Experimenting with Basic Income Inspired Experiments

Loek Groot*, Stephanie Rosenkranz, Mark Sanders, Timo Verlaat

*Corresponding author for this work

Research output: Contribution to journalArticleAcademicpeer-review

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Abstract

Adherence to prescribed urate-lowering therapy (ULT) among gout patients is considered to be among the poorest of all chronic conditions. eHealth programs can be a possible opportunity to foster ULT adherence.Objectives:This study describes the development and usability evaluation of a web-based tool to support ULT adherence among gout patients, specifically designed for a complement to usual care.Methods:The Integrated Change (I-Change) model was used as theoretical basis for the development. The model combines various socio-cognitive theories and differentiates between three phases: a pre-motivational, a motivational, and a post-motivational phase. In practices, the I-Change gout tool contains three sessions, following the three phases of the I-Change model. Patients receive tailored feedback based on their answers in the form of animated videos and text messages after each session, and are prompted to set specific goals and action plans for their ULT adherence. The content and development of the I-Change gout tool was determined along an iterative process within a steering group of clinicians and researchers, supported by patient interviews and gout specific literature related to key aspects of medication adherence behavior. A cross-sectional mixed methods design was used to test usability of the support tool consisting of a think aloud method and a usability questionnaire.Results:The steering group decided on the content of the three sessions of the I-Change gout tool. Depending on the intention to change ULT adherence behavior patients were navigated through the I-Change gout tool, patients with a low intention go through all 3 sessions and patients with a high intention go through the pre- and post-motivational session (figure 1). In total, the I-Change gout tool contains three sessions with 80 questions, 66 tailored textual feedback messages, and 40 tailored animated videos.Figure 1.Flowchart of the computer-tailored I-Change gout tool for urate-lowering therapy adherence.Twenty gout patients and seven healthcare professionals participated in the usability tests. The program end score rating for the gout tool was on average 8.4±0.9 (range 6-10) for patients and 7.7±1.0 (range 6-9) for healthcare professionals. Furthermore, participants reported a high intention to use and/or recommend the program in the future. Yet, participants identified some issues for further improvement of the systems user-friendliness by addressing barriers (e.g. more explicitly navigation) and weaknesses (e.g. technical and health literacy). The I-Change gout tool was updated according suggestions of improvements of the participants.Conclusion:This study provides initial support for the usability by patients and healthcare professionals of a ULT adherence I-Change gout tool. Further studies need to be conducted to assess its efficacy and (cost-) effectiveness in daily practice.Disclosure of Interests:None declared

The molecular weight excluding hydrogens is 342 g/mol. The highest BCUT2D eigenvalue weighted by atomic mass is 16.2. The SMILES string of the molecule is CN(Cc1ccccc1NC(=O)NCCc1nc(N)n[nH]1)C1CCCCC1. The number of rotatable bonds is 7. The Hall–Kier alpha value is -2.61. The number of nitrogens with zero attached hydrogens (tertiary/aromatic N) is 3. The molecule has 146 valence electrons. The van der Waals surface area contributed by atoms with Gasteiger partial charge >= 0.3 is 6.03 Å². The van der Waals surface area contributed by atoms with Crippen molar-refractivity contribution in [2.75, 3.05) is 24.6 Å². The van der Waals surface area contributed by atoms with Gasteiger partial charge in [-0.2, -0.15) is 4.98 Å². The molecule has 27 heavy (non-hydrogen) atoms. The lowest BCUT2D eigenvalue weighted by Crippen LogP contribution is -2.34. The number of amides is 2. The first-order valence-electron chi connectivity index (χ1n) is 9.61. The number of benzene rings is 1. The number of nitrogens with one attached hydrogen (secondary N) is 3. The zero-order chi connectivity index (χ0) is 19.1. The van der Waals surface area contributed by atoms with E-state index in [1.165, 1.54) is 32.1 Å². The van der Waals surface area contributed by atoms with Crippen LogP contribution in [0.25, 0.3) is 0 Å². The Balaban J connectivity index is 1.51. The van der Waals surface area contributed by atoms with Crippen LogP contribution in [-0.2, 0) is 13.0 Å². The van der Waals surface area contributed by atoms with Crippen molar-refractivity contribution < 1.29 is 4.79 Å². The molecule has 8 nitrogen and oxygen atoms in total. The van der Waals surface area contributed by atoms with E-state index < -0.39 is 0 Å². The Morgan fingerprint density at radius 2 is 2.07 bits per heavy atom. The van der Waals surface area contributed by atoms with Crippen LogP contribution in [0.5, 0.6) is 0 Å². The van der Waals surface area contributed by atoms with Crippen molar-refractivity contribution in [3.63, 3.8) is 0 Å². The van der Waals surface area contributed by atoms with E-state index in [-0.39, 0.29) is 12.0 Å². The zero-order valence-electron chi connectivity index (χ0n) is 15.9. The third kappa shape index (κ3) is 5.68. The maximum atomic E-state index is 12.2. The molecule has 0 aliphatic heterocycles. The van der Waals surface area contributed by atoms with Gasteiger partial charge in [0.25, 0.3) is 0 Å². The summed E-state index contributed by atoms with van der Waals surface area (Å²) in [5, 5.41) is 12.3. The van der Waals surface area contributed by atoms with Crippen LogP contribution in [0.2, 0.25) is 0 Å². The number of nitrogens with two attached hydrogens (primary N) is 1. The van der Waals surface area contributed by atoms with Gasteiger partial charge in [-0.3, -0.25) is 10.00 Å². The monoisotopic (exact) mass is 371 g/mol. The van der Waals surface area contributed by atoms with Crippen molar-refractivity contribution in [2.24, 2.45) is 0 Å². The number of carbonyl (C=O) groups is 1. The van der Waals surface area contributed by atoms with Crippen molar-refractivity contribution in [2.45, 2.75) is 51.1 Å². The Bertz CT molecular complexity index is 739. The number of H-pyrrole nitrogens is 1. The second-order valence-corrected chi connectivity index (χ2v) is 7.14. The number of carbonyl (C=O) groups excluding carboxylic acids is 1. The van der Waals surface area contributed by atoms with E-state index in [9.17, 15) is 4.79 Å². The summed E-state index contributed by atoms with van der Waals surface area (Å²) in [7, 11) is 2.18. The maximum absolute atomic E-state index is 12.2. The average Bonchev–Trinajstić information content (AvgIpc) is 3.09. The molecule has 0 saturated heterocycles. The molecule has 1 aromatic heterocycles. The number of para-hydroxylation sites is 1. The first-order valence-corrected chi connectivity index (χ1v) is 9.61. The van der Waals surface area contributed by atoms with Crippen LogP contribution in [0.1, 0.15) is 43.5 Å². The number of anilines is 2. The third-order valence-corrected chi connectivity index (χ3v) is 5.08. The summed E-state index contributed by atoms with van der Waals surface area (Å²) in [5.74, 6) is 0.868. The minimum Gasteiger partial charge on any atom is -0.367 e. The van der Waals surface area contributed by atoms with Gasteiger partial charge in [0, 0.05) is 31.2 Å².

Original languageEnglish
Pages (from-to)53-61
Number of pages9
JournalEthical Perspectives
Volume28
Issue number1
DOIs
Publication statusPublished - Mar 2021

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